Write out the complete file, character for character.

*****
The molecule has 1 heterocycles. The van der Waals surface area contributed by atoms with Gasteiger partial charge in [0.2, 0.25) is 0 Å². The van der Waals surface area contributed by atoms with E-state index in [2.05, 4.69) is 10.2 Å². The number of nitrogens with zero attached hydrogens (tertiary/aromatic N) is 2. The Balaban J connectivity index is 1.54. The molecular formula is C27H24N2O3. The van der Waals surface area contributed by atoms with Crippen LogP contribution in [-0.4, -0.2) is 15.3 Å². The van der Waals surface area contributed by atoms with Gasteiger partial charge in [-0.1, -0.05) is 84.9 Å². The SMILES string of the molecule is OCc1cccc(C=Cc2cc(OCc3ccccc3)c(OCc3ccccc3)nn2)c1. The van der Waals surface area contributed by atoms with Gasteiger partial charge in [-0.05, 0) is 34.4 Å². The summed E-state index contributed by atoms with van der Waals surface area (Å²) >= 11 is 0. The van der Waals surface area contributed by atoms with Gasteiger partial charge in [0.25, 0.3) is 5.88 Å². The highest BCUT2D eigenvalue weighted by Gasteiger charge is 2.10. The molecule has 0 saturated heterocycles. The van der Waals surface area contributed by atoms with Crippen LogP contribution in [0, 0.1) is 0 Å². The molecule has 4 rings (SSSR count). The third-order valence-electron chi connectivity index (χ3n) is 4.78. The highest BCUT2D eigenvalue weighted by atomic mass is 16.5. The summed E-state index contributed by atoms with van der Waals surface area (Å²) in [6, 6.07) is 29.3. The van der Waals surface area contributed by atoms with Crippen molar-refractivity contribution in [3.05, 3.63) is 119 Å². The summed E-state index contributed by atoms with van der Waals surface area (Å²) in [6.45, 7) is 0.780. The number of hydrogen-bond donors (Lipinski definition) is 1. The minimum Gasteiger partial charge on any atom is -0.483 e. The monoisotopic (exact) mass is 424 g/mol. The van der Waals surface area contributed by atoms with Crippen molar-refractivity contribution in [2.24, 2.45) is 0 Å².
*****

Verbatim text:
The molecule has 1 heterocycles. The van der Waals surface area contributed by atoms with Gasteiger partial charge in [0.2, 0.25) is 0 Å². The van der Waals surface area contributed by atoms with E-state index in [2.05, 4.69) is 10.2 Å². The number of nitrogens with zero attached hydrogens (tertiary/aromatic N) is 2. The Balaban J connectivity index is 1.54. The molecular formula is C27H24N2O3. The van der Waals surface area contributed by atoms with Crippen LogP contribution in [-0.4, -0.2) is 15.3 Å². The van der Waals surface area contributed by atoms with Gasteiger partial charge in [-0.1, -0.05) is 84.9 Å². The SMILES string of the molecule is OCc1cccc(C=Cc2cc(OCc3ccccc3)c(OCc3ccccc3)nn2)c1. The van der Waals surface area contributed by atoms with Gasteiger partial charge in [-0.05, 0) is 34.4 Å². The summed E-state index contributed by atoms with van der Waals surface area (Å²) >= 11 is 0. The van der Waals surface area contributed by atoms with Gasteiger partial charge in [0.25, 0.3) is 5.88 Å². The highest BCUT2D eigenvalue weighted by Gasteiger charge is 2.10. The molecule has 0 saturated heterocycles. The van der Waals surface area contributed by atoms with Crippen LogP contribution in [0, 0.1) is 0 Å². The molecule has 4 rings (SSSR count). The third-order valence-electron chi connectivity index (χ3n) is 4.78. The highest BCUT2D eigenvalue weighted by atomic mass is 16.5. The summed E-state index contributed by atoms with van der Waals surface area (Å²) in [6, 6.07) is 29.3. The van der Waals surface area contributed by atoms with Crippen molar-refractivity contribution in [3.05, 3.63) is 119 Å². The summed E-state index contributed by atoms with van der Waals surface area (Å²) in [6.45, 7) is 0.780. The number of hydrogen-bond donors (Lipinski definition) is 1. The minimum Gasteiger partial charge on any atom is -0.483 e. The monoisotopic (exact) mass is 424 g/mol. The van der Waals surface area contributed by atoms with Crippen molar-refractivity contribution in [2.24, 2.45) is 0 Å².